Phonology: case studies

By Scott Myers and Megan Crowhurst
Department of Linguistics at the University of Texas

The phonology of a language consists of the patterns of distribution of its speech categories. Phonological analysis is the process of determining what those patterns are, how they can be represented, and why they are the way they are.

This site provides a series of case studies for students learning how to do phonological analysis. The case studies go step-by-step through phonological analyses in three languages - Kinyarwanda, Turkish, and Catalan - with soundfiles and references. These case studies are inspired by the excellent and influential ones in Kenstowicz and Kisseberth's classic (1979) textbook. This resource can be used in conjunction with a textbook on phonology, such as Kenstowicz (1994), Jensen (2004), Odden (2005), or Hayes (2009)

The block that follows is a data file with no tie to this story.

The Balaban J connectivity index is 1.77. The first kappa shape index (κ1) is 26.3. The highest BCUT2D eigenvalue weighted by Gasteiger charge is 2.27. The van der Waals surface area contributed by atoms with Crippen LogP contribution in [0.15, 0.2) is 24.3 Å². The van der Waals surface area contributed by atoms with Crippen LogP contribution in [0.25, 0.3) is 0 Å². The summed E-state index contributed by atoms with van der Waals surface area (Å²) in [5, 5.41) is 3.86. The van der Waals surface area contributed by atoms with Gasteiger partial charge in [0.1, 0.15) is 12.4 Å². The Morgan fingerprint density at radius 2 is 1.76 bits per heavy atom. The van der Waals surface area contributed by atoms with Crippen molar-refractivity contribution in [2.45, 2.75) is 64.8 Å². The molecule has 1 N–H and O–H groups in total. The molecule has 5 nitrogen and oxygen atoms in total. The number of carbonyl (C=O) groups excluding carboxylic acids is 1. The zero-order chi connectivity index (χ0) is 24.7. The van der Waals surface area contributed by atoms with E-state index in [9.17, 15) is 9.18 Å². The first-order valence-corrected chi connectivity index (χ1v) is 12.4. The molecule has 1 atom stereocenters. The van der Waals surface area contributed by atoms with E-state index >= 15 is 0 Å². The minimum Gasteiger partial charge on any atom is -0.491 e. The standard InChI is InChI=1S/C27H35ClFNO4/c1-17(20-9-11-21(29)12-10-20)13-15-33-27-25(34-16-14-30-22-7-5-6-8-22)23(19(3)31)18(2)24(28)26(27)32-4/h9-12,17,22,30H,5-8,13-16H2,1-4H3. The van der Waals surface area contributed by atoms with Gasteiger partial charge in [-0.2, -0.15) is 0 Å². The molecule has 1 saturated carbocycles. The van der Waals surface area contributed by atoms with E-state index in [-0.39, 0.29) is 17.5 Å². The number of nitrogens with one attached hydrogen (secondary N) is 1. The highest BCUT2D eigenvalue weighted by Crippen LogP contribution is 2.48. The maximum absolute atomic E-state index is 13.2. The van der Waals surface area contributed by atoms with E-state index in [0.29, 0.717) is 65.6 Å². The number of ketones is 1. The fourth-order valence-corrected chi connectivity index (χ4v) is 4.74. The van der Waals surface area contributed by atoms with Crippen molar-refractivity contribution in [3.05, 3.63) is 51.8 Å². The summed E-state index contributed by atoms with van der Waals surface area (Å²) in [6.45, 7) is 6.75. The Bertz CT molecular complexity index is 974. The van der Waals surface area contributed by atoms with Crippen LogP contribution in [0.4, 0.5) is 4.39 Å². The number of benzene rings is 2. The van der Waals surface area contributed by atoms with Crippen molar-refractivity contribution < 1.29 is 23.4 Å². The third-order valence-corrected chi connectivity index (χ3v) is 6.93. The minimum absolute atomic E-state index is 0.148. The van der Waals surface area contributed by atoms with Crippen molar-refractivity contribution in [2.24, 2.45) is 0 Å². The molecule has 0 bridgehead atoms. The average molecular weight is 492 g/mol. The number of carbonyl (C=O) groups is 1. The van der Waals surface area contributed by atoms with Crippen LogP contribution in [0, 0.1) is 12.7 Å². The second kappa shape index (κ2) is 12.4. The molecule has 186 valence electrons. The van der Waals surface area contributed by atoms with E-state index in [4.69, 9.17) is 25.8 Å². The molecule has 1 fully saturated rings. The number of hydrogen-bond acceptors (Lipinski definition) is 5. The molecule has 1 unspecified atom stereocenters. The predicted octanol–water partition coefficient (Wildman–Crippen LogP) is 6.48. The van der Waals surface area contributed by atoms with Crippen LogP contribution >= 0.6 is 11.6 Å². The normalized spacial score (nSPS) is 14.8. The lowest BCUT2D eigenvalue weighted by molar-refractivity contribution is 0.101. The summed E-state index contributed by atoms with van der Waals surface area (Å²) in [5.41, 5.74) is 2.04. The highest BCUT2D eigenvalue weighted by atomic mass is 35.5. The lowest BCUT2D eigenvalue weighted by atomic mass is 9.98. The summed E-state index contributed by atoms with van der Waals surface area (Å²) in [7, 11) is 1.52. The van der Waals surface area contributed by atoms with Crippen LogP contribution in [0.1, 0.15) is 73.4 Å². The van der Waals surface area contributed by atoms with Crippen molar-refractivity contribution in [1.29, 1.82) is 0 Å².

Hayes, B. (2009). Introductory Phonology. Wiley-Blackwell, Chichester.

Jensen, J. (2004). Principles of Generative Phonology: An Introduction. John Benjamins, Amsterdam.

Kenstowicz, M. (1994). Phonology in Generative Grammar. Blackwell, Cambridge.

Kenstowicz, M. and C. Kisseberth (1979). Generative Phonology: Description and Theory. Academic, San Diego.

Odden, D. (2005). Introducing Phonology. Cambridge University Press, Cambridge.